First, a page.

Interculturality involves a dialogue among diverse cultures and the redistribution of power, and in countries such as Peru has most often been discussed alongside intercultural bilingual education (IBE). In this book, Chichizola moves interculturality away from its educational context to explore its practice in the complex negotiation of social development projects. The book provides the reader with a close look at the internal negotiations among scientists, development experts and Quechua communities from London to Peru. Using Actor-Network Theory as an ethnographic approach, the book invites us to reflect on the need to re-politicise the discourse around interculturality.

Further reading:
Chichizola, B. E. (2022). The re-politization of intercultural discourse within development studies: An Andean case. Journal of Intercultural Studies, 43(1), 39-53

Dreaming of Words Documentary

Resources in ICD“ width=Dreaming of Words is a documentary film about Njattyela Sreedharan, a fourth standard [grade] drop-out, who compiled a dictionary connecting four major Dravidian languages in India.

Travelling across four states and doing extensive research, he spent twenty five years making the multilingual dictionary. This unique dictionary offers a comparative study of Malayalam, Kannada, Tamil and Telugu. Dreaming of Words traces Sreedharan’s life, work, love for languages and the struggles to get the dictionary published. The film also explores the linguistic and cultural diversity in India.

Dreaming of Words had its world premiere at the International Mother Language Day Celebrations 2021 organized by the Indira Gandhi National Centre for the Arts and the Ministry of Education (India) in partnership with UNESCO. It was an official selection at the DC South Asian Film Festival, RapidLion Film Festival and Micheaux Film Festival. It won the Kerala State Television Award for Best Educational Documentary. It has been screened at the annual convention of the Modern Language Association and the annual conference of the Linguistic Society of America in January 2022.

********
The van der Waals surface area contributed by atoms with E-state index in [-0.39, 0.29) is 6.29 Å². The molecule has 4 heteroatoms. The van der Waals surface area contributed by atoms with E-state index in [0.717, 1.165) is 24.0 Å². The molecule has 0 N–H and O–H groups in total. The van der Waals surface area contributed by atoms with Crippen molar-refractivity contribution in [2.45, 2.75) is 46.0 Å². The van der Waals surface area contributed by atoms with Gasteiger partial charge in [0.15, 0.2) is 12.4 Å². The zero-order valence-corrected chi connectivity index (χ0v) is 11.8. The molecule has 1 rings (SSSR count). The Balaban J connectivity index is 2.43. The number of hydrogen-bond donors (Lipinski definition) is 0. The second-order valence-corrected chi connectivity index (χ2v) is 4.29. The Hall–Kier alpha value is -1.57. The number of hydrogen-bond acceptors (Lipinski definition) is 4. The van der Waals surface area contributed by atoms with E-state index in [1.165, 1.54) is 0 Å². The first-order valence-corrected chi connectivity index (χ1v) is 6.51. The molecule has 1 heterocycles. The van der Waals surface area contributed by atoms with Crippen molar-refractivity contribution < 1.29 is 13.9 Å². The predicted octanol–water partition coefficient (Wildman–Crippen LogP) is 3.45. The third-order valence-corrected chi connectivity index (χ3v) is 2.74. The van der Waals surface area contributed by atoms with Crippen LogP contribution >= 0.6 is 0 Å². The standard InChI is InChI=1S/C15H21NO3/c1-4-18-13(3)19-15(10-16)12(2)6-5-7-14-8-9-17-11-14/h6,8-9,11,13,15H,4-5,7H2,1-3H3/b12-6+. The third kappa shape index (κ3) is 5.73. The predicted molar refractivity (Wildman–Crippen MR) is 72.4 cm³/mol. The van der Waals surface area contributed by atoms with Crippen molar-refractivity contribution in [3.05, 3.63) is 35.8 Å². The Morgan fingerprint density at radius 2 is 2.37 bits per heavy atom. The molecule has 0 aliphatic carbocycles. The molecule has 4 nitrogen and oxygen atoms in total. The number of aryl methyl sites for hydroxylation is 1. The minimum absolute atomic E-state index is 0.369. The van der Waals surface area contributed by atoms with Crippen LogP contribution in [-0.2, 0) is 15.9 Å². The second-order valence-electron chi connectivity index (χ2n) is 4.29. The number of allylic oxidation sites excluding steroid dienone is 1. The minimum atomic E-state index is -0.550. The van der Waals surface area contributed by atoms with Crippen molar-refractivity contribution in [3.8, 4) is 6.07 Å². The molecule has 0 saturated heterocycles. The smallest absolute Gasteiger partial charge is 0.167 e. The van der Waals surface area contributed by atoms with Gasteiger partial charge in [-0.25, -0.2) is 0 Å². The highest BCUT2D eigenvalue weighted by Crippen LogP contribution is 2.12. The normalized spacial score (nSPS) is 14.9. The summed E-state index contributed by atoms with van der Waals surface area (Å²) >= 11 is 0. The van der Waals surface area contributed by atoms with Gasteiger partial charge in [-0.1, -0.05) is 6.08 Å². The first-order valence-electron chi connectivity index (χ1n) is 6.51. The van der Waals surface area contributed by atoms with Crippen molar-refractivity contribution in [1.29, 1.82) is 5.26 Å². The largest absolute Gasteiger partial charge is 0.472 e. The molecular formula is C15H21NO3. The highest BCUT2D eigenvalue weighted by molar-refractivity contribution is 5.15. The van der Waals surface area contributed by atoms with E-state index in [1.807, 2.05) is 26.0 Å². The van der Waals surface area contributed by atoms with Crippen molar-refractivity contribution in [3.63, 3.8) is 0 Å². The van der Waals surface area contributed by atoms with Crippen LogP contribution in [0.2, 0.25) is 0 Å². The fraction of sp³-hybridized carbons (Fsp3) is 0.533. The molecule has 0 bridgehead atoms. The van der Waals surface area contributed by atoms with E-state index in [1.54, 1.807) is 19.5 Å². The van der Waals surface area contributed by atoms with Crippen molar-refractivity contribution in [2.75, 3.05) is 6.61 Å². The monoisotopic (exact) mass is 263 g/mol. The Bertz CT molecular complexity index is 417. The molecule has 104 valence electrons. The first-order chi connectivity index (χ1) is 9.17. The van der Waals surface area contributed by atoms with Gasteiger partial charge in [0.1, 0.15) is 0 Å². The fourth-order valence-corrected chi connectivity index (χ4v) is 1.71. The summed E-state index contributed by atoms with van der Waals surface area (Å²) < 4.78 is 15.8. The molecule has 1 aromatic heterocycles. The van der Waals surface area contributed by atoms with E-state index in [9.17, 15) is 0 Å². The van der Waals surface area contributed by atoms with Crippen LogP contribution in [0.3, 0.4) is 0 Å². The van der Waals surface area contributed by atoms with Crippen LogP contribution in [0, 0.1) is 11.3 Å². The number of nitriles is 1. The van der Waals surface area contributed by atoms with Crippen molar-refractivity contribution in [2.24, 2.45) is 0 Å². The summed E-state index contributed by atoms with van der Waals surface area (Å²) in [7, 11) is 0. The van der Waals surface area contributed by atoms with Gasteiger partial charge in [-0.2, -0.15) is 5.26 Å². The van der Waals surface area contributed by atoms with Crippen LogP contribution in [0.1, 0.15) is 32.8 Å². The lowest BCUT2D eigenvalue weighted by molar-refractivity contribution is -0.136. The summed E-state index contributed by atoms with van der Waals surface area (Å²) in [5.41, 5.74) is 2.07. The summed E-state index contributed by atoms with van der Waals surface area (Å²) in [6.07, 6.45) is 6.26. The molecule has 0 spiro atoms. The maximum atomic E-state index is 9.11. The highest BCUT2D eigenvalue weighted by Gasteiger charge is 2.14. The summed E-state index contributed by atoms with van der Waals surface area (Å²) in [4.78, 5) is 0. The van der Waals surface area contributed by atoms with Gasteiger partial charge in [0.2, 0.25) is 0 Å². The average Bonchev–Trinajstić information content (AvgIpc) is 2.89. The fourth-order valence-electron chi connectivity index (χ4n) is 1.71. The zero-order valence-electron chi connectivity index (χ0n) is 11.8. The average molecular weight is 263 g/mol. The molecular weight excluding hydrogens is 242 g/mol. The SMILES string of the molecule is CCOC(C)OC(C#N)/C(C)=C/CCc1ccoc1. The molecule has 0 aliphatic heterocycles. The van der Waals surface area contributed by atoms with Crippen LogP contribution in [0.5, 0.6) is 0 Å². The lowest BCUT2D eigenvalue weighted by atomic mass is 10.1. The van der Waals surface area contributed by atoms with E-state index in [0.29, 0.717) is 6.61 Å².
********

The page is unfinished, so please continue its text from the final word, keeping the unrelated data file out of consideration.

The film was directed and produced by Nandan. For further information about him and/or the film, find him on Facebook, Instagram, or Twitter.

Feeling Italian Instructional Video

Resources in ICD“ width=Feeling Italian: Citizens in a Multicultural Society. SIETAR Italia. The video is 27 minutes long, in Italian and English, with sub-titles in both languages.

Feeling Italian: Citizens in a Multicultural Society tells the stories and experiences of four people with a migratory background who live in Italy. It is composed of six modules and can be viewed in full or in modules, in order to stimulate a discussion on the following topics: stereotypes and discrimination, multicultural identity, dreams and aspirations, difficulties or challenges to the professional and social inclusion of people with migration, intercultural skills to be developed, diversity and inclusion management skills.

The didactic video is accompanied by training course materials and is part of a “train the trainers” course. In case you want receive the training course materials or you want more information about the course, contact the organizers by email. (Created and produced by Maura Di Mauro and Bettina Gehrke – Intercultural trainers, educators, and diversity and inclusion experts.)

For more information click here.

If you want to buy the video, click here.

Interculture Journal Archives

Resources in ICD“ width=Christoph Eberhard, Associate Researcher at International Institute for Ecological Negotiation (INNÉ), Arcachon, Nouvelle-Aquitaine, France, just sent in the following information to share:

“Here is the complete collection of Interculture, the journal of the Intercultural Institute of Montreal. The journal inspired me a lot on my journey and in my work. It tackles many different topics like state, science, health, development, religion, art, philosophy, indigenous rights, human rights and more from diverse intercultural perspectives. The journal also exists in French (the first issues were bilingual before moving to the publication of each issue in English and French). Good and beautiful intercultural inspirations and a happy and dialogical new year to you all! May we have fruitful dialogues!”